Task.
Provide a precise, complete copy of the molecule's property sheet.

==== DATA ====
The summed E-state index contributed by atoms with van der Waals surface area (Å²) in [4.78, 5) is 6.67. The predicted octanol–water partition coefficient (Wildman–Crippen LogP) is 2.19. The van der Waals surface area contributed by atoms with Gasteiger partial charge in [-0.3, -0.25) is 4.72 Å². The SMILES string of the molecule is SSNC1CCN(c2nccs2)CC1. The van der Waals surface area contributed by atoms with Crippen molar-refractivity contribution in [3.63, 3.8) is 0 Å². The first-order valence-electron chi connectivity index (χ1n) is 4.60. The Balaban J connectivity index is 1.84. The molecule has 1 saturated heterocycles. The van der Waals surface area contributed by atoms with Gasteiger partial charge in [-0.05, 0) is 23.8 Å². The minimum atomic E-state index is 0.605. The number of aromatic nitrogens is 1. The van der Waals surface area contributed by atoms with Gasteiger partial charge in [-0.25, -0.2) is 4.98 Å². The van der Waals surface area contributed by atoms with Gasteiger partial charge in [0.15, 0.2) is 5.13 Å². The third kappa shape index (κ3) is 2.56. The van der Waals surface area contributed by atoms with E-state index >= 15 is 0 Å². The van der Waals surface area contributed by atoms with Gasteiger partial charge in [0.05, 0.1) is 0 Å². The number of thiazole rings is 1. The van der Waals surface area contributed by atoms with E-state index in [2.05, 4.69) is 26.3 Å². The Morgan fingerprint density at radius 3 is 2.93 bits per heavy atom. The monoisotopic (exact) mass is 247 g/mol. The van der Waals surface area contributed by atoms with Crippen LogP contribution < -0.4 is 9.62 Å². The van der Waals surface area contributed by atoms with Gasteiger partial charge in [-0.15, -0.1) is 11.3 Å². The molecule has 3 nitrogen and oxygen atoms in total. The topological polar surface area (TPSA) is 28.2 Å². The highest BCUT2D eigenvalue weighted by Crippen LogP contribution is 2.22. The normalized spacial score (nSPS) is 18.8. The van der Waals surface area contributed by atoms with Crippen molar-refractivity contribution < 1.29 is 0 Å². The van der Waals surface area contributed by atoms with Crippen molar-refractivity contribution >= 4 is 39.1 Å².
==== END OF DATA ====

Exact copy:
The summed E-state index contributed by atoms with van der Waals surface area (Å²) in [4.78, 5) is 6.67. The predicted octanol–water partition coefficient (Wildman–Crippen LogP) is 2.19. The van der Waals surface area contributed by atoms with Gasteiger partial charge in [-0.3, -0.25) is 4.72 Å². The SMILES string of the molecule is SSNC1CCN(c2nccs2)CC1. The van der Waals surface area contributed by atoms with Crippen molar-refractivity contribution in [3.63, 3.8) is 0 Å². The first-order valence-electron chi connectivity index (χ1n) is 4.60. The Balaban J connectivity index is 1.84. The molecule has 1 saturated heterocycles. The van der Waals surface area contributed by atoms with Gasteiger partial charge in [-0.05, 0) is 23.8 Å². The minimum atomic E-state index is 0.605. The number of aromatic nitrogens is 1. The van der Waals surface area contributed by atoms with Gasteiger partial charge in [-0.25, -0.2) is 4.98 Å². The van der Waals surface area contributed by atoms with Gasteiger partial charge in [0.15, 0.2) is 5.13 Å². The third kappa shape index (κ3) is 2.56. The van der Waals surface area contributed by atoms with E-state index >= 15 is 0 Å². The van der Waals surface area contributed by atoms with Gasteiger partial charge in [0.05, 0.1) is 0 Å². The number of thiazole rings is 1. The van der Waals surface area contributed by atoms with E-state index in [2.05, 4.69) is 26.3 Å². The Morgan fingerprint density at radius 3 is 2.93 bits per heavy atom. The monoisotopic (exact) mass is 247 g/mol. The van der Waals surface area contributed by atoms with Crippen LogP contribution < -0.4 is 9.62 Å². The van der Waals surface area contributed by atoms with Gasteiger partial charge in [-0.15, -0.1) is 11.3 Å². The molecule has 3 nitrogen and oxygen atoms in total. The topological polar surface area (TPSA) is 28.2 Å². The highest BCUT2D eigenvalue weighted by Crippen LogP contribution is 2.22. The normalized spacial score (nSPS) is 18.8. The van der Waals surface area contributed by atoms with Crippen molar-refractivity contribution < 1.29 is 0 Å². The van der Waals surface area contributed by atoms with Crippen molar-refractivity contribution >= 4 is 39.1 Å².